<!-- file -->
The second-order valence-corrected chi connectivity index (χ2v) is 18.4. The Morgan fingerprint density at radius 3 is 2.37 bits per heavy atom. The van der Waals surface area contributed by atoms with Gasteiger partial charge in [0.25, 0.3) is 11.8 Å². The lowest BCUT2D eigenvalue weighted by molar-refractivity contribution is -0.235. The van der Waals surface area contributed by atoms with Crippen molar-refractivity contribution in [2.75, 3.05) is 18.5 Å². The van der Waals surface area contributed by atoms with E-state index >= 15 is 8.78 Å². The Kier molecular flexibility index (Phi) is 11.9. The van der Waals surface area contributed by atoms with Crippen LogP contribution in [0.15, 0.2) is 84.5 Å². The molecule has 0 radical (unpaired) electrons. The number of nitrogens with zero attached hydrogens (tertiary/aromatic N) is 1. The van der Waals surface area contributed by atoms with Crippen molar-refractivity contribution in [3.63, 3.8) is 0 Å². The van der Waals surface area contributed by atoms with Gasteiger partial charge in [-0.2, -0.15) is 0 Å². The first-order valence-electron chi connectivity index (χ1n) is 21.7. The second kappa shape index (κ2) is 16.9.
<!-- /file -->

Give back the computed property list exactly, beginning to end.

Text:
The second-order valence-corrected chi connectivity index (χ2v) is 18.4. The Morgan fingerprint density at radius 3 is 2.37 bits per heavy atom. The van der Waals surface area contributed by atoms with Gasteiger partial charge in [0.25, 0.3) is 11.8 Å². The lowest BCUT2D eigenvalue weighted by molar-refractivity contribution is -0.235. The van der Waals surface area contributed by atoms with Crippen molar-refractivity contribution in [2.75, 3.05) is 18.5 Å². The van der Waals surface area contributed by atoms with E-state index >= 15 is 8.78 Å². The Kier molecular flexibility index (Phi) is 11.9. The van der Waals surface area contributed by atoms with Crippen LogP contribution in [0.15, 0.2) is 84.5 Å². The molecule has 0 radical (unpaired) electrons. The number of nitrogens with zero attached hydrogens (tertiary/aromatic N) is 1. The van der Waals surface area contributed by atoms with Crippen molar-refractivity contribution in [3.63, 3.8) is 0 Å². The van der Waals surface area contributed by atoms with Gasteiger partial charge in [-0.2, -0.15) is 0 Å². The first-order valence-electron chi connectivity index (χ1n) is 21.7. The second kappa shape index (κ2) is 16.9.